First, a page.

The CJP then asked: “Who can issue the notification for the dissolution of assemblies?”

Zuberi replied that the notification of the Punjab Assembly’s dissolution was issued by the law secretary.

At that, the AGP interjected, saying that Zuberi was the petitioner’s lawyer and could not represent the bar council. However, Zuberi contended that he was a “bar lawyer and not of a political party”.

“SC had declared in the past that elections are to be held within 90 days,” Zuberi said, continuing his arguments.

Meanwhile, Justice Mandokhail maintained that under Article 48 of the Constitution, every act and action of the president was bound to be on the recommendation of the government.

“Will the current government or the previous government call for the announcement of the elections?” he asked.

“This means that the announcement of the date for elections will be on advice,” the chief justice then observed.

“But the governor has the right to dissolve the assemblies,” Zuberi argued, explaining that there were four ways of dissolving assemblies in the Constitution.

“Who will issue the notification for the dissolution of assemblies,” the CJP reiterated.

Zuberi replied that the governor had to issue the notification on the advice of the chief minister. “If the governor does not sign [on the CM’s advice], then the assembly automatically dissolves within 48 hours.”

The lawyer went on to say that in this case, the notification for the dissolution was issued by the law secretary and not the governor.

Here, Justice Akhtar said that the caretaker government is formed seven days after the dissolution. He also stated that there needed to be harmony among the different clauses of the Constitution.

Justice Mandokhail noted that the government could still ask the governor for elections today as per the Constitution.

“How can the governor refuse if advice [on the date of elections] comes from the government,” Justice Shah said.

Meanwhile, Justice Mazhar stated: “The primary question is also that the governor is saying he did not dissolve the assembly.”

Zuberi contended that the mention of the announcement of the date for elections was only in Article 105(3) of the Constitution — which states that the governor shall act on and in accordance with the advice of the chief minister.

Justice Mandokhail remarked that there was no restriction on the government regarding the announcement of the date for polls.

“But the government hasn’t announced the date for so long,” Zuberi pointed out.

Here, the CJP asked: “Are you trying to say that the government is not fulfilling its Constitutional responsibility?

“Holding elections within 90 days [of the dissolution] is in the spirit of the Constitution,” he maintained, adding that the bench will ask the AGP to assist the court on this matter.

On the other hand, Zuberi continued that if the assembly breaks under the pressure of time, then the president was supposed to give the election date. “I am of the opinion that giving the date for elections is the authority of the president of the country.”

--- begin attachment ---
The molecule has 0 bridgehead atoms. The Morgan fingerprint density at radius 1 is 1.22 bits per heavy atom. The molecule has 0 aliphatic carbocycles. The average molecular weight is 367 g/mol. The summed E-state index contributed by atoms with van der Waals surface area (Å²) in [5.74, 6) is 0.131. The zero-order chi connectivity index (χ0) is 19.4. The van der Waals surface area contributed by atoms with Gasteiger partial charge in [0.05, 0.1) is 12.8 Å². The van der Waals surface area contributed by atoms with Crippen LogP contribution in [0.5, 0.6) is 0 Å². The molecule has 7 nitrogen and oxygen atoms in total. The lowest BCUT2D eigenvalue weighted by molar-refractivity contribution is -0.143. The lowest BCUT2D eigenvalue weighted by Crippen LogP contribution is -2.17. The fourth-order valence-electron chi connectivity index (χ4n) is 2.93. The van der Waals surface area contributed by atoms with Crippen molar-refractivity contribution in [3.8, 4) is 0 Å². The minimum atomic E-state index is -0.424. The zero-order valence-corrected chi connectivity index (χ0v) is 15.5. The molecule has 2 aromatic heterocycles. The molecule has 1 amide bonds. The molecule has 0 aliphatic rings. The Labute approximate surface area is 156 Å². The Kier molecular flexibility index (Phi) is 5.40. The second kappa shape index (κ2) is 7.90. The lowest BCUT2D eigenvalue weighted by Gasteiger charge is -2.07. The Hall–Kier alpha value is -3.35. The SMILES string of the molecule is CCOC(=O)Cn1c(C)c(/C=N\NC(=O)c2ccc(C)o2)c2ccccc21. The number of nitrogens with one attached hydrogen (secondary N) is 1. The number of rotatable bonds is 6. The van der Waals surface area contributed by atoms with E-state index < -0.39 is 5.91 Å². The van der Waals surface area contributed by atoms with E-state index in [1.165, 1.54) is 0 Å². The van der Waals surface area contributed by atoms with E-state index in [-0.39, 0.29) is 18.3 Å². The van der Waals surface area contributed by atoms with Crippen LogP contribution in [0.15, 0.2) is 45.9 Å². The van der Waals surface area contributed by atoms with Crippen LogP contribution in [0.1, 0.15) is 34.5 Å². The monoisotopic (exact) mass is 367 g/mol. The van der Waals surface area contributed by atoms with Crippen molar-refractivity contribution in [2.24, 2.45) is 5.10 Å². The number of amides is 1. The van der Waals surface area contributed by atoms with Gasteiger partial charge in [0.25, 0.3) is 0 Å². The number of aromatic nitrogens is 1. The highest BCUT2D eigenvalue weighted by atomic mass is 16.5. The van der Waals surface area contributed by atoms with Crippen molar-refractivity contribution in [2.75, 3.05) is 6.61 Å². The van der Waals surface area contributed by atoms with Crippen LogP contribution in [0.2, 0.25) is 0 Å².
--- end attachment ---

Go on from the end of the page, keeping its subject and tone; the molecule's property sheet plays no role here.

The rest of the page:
At one point, Justice Shah asked: “Is the governor still bound to give the election date if the Election Commission of Pakistan shows the incapacity to conduct the polls.”

Zuberi replied that the governor had to give a date, irrespective of the situation.

Justice Mazhar observed that the governor had no authority not to give a date for polls but added that the governor had to give the date keeping in mind the decisions of the electoral body.

Subsequently, Justice Shah asked: “Can the president take a decision without the advice of the cabinet?”

Justice Mandokhail reiterated that the powers of the president were clear in the Constitution. “The president is bound to take advice for everything.”

Here, Zuberi objected. “The president is not obliged to seek advice. He can exercise every power that is given by law. The president and governors are only bound to consult with the ECP on the date of elections,” he stated.

However, Justice Shah stressed that the president, as the head of the state, could only take decisions on advice.

Justice Mandokhail also said that the powers of the president were not directly stated in the Constitution. “If there are no powers in the Constitution, then action will be taken under the law. And the law comes from the Constitution.”

Justice Shah asked: “Under which law is the president writing letters?”

For his part, Zuberi said that the president had sent the letters to the ECP for consultation but the judge contended that the Constitution did not talk about any dialogue.

“Let’s suppose that we believe that the law gives the president permission [to announce the date for elections] … but even then he is bound by the advice,” Justice Mandokhail observed.

“The caretaker government can also ask to give a date,” Justice Shah said.

Here, the CJP said that the court will decide whether the president needs to consult with the government after listening to arguments from the other side.